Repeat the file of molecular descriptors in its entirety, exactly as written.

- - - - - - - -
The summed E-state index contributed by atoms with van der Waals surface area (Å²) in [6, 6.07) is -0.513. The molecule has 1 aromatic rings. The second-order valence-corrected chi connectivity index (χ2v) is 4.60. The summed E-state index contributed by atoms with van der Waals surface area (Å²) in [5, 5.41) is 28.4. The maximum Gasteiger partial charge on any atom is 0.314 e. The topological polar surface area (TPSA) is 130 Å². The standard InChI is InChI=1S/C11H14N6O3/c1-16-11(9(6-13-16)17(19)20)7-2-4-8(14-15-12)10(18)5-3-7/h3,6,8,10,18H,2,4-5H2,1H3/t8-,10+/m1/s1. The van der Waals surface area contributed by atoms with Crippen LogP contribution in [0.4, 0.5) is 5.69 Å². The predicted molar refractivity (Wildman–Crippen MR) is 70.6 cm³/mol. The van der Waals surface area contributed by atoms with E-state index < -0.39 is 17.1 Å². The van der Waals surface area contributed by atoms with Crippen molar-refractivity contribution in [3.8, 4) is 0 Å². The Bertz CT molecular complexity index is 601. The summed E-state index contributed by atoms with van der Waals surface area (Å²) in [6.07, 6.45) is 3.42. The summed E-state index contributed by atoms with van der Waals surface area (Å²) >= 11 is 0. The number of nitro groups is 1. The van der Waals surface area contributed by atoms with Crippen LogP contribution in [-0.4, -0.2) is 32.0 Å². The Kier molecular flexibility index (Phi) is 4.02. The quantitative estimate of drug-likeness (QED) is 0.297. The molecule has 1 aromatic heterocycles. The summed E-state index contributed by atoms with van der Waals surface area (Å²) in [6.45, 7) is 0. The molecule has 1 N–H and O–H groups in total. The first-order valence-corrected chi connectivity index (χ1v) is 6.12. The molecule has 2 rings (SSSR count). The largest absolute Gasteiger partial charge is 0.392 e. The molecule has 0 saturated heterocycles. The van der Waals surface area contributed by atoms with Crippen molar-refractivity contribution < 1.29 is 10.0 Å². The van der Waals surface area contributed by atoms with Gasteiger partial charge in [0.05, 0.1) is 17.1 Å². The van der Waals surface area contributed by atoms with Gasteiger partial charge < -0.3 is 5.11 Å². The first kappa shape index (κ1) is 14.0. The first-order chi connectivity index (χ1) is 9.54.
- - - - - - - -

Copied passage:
The summed E-state index contributed by atoms with van der Waals surface area (Å²) in [6, 6.07) is -0.513. The molecule has 1 aromatic rings. The second-order valence-corrected chi connectivity index (χ2v) is 4.60. The summed E-state index contributed by atoms with van der Waals surface area (Å²) in [5, 5.41) is 28.4. The maximum Gasteiger partial charge on any atom is 0.314 e. The topological polar surface area (TPSA) is 130 Å². The standard InChI is InChI=1S/C11H14N6O3/c1-16-11(9(6-13-16)17(19)20)7-2-4-8(14-15-12)10(18)5-3-7/h3,6,8,10,18H,2,4-5H2,1H3/t8-,10+/m1/s1. The van der Waals surface area contributed by atoms with Crippen LogP contribution in [0.4, 0.5) is 5.69 Å². The predicted molar refractivity (Wildman–Crippen MR) is 70.6 cm³/mol. The van der Waals surface area contributed by atoms with E-state index < -0.39 is 17.1 Å². The van der Waals surface area contributed by atoms with Crippen molar-refractivity contribution in [3.8, 4) is 0 Å². The Bertz CT molecular complexity index is 601. The summed E-state index contributed by atoms with van der Waals surface area (Å²) in [6.07, 6.45) is 3.42. The summed E-state index contributed by atoms with van der Waals surface area (Å²) >= 11 is 0. The number of nitro groups is 1. The van der Waals surface area contributed by atoms with Crippen LogP contribution in [-0.4, -0.2) is 32.0 Å². The Kier molecular flexibility index (Phi) is 4.02. The quantitative estimate of drug-likeness (QED) is 0.297. The molecule has 1 aromatic heterocycles. The summed E-state index contributed by atoms with van der Waals surface area (Å²) in [6.45, 7) is 0. The molecule has 1 N–H and O–H groups in total. The first-order valence-corrected chi connectivity index (χ1v) is 6.12. The molecule has 2 rings (SSSR count). The largest absolute Gasteiger partial charge is 0.392 e. The molecule has 0 saturated heterocycles. The van der Waals surface area contributed by atoms with Crippen molar-refractivity contribution < 1.29 is 10.0 Å². The van der Waals surface area contributed by atoms with Gasteiger partial charge in [0.05, 0.1) is 17.1 Å². The van der Waals surface area contributed by atoms with Gasteiger partial charge < -0.3 is 5.11 Å². The first kappa shape index (κ1) is 14.0. The first-order chi connectivity index (χ1) is 9.54.